It’s a jungle out there

By Samantha Critchell

Associated Press


You know it when you see it, but even fashion insiders can’t definitively describe the safari jacket. To some, it’s the pockets that make something a safari jacket, to others it’s the epaulettes. Still others will say it’s the color or the belt.

They will all tell you, though, that it’s a must-have item this spring.


The safari jacket is one of those classic fashion pieces — much like a trenchcoat or little black dress — that never goes out of fashion but does enjoy peaks in popularity.

As a garment, the safari jacket likely dates back to the late 1800s, says Valerie Steele, director and chief curator of The Museum at the Fashion Institute of Technology. That’s when the British military was in India and had to adapt their uniform to the climate, as well as when big game hunters started visiting Africa.

It also was the age of Teddy Roosevelt’s naturalist movement, notes Steele.

However, it wasn’t a "fashion" item, especially one for women, until the 1960s when Yves Saint Laurent touted it in between his Mondrian-inspired mod looks and his Chinese-style brocades.

"It shed its colonial things and has become an adventurers’ look," says Steele. It’s similar to a fishing vest or a modern photographers’ vest. But calling it a "safari" jacket conjures up images of "upper-class people traveling to exotic places and doing what rich people do," Steele says.

Charlotte Bourke, of luxury safari operator Cheli & Peacock, says that she personally dislikes some of the modern styles that can be overly technical with air vents and netted breathable material. "All that geeky stuff just isn’t necessary," she says.

For those really going on safari, what matters most is achieving that perfect shade of khaki — one that doesn’t get too light in the sun to attract the attention of the animals — as well as using a natural-fiber cotton that is functional in a variety of weather conditions, says Tee Faircloth, owner of safari specialist F.M. Allen, which arranges vacations and also sells gear and vintage collectables.

The days might be hot in Africa, he says, but the mornings are dewy and you can catch quite a breeze in an open-air Range Rover cruising at 50 miles per hour.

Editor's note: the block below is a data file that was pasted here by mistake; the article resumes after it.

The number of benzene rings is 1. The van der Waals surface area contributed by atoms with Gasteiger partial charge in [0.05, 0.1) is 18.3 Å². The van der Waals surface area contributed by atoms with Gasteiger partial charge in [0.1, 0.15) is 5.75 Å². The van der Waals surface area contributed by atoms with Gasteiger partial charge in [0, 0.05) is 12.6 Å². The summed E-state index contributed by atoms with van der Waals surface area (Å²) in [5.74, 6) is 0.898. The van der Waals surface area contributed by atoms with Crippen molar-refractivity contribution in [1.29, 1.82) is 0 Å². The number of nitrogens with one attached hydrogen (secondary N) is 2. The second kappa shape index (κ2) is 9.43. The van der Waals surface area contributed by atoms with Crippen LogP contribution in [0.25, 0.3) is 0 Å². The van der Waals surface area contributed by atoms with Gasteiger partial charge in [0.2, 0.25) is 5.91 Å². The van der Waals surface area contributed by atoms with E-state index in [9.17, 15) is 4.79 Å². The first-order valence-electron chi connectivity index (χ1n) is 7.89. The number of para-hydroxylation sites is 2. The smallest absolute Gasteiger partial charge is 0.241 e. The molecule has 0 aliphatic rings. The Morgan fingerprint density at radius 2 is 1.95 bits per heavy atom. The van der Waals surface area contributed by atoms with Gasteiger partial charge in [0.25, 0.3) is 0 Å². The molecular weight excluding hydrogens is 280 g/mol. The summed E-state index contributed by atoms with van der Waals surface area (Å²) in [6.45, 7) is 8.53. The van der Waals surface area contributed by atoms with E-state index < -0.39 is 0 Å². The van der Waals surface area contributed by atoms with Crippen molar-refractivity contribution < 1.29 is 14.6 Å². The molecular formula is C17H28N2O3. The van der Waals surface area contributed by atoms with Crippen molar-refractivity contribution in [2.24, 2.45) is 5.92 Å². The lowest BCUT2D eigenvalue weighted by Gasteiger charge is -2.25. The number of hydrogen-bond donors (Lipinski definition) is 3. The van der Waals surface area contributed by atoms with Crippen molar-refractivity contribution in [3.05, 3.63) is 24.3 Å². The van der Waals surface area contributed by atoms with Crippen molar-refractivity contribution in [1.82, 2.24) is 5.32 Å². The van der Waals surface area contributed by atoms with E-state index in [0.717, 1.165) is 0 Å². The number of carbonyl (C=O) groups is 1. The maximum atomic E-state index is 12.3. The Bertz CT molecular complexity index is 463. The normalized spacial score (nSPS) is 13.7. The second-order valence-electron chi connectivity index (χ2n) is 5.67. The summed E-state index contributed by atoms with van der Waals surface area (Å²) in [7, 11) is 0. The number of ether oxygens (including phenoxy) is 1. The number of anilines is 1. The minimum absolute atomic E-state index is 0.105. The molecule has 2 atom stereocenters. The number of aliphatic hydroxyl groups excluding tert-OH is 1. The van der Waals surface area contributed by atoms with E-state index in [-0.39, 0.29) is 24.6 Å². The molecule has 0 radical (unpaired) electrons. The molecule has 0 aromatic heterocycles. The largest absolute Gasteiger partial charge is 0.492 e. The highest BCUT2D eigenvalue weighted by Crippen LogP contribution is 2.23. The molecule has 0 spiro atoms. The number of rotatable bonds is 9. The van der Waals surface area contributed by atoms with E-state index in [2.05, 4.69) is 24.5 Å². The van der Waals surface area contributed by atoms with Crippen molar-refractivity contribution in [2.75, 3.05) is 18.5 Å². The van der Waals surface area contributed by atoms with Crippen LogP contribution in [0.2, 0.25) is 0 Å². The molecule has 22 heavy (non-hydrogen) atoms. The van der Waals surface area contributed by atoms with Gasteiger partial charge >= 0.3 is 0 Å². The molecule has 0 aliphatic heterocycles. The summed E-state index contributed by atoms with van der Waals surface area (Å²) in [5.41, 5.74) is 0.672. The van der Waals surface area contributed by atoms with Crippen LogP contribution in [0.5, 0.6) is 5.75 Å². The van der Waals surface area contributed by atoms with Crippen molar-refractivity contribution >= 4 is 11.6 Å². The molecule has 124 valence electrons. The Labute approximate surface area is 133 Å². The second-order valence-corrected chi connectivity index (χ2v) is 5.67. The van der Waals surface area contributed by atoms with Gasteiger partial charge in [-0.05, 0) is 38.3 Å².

More than half of his customers are indeed heading to a safari, Faircloth says, but the jackets make just as much sense for those living in a warm-weather urban jungle like Miami.

With its utilitarian pockets and durable fabric, it was a no-brainer to be the centerpiece of early collections of Banana Republic in the late 1970s-early ’80s, when the brand was more of an outdoor outfitter.

"It’s like all iconic designs, everything from years gone by. You reinterpret it going forward," says Simon Kneen, creative director and executive vice president of design for Banana Republic’s more sophisticated, businesslike look of today. "To go forward with the safari jacket, it’s about the silhouette — it’s getting shorter, it has short sleeves, there are feminine details that could be gathers and tucks instead of pleats and top-stitching."

Tommy Hilfiger further adapted the look, offering safari-inspired dresses.

"It works for women because it sometimes takes a rugged look to make a woman look very feminine," Hilfiger says. "A woman can look feminine wearing such a contrast."

The modern safari style for a woman is cut slim to the body with higher armholes and has an inherent outdoorsy sexiness, the designer says.

"Wearing something safari-esque doesn’t make you look ‘done up,’ and I think that’s the worst thing when someone is trying too hard," Hilfiger says.

Kneen suggests women wear it with either a billowy, sheer blouse underneath or with short shorts or a miniskirt.


Other designer interpretations of the safari look this season include Proenza Schouler’s double-breasted, sleeveless dress; Nicole Miller’s mandarin-collar jacket; and Tracy Reese’s puff-sleeve top.

Meanwhile, Old Navy has a safari shirtdress and a pencil skirt with patch pockets on the hips, Talbots has a "city safari jacket" with a little sheen in the fabric; and Martin and Osa has a flap-pocket, button-front camp dress.

And that’s just for the ladies. Kneen owns his own manly versions, probably 10 or so in his closet — and likely more to come considering his new post. His favorites include a Gucci safari peacoat and one with a motorcycle vibe from Belstaff.

Hilfiger has in his archives an original and authentic jacket from the British military. He’d wear it if he goes on safari, something that is on his to-do list.

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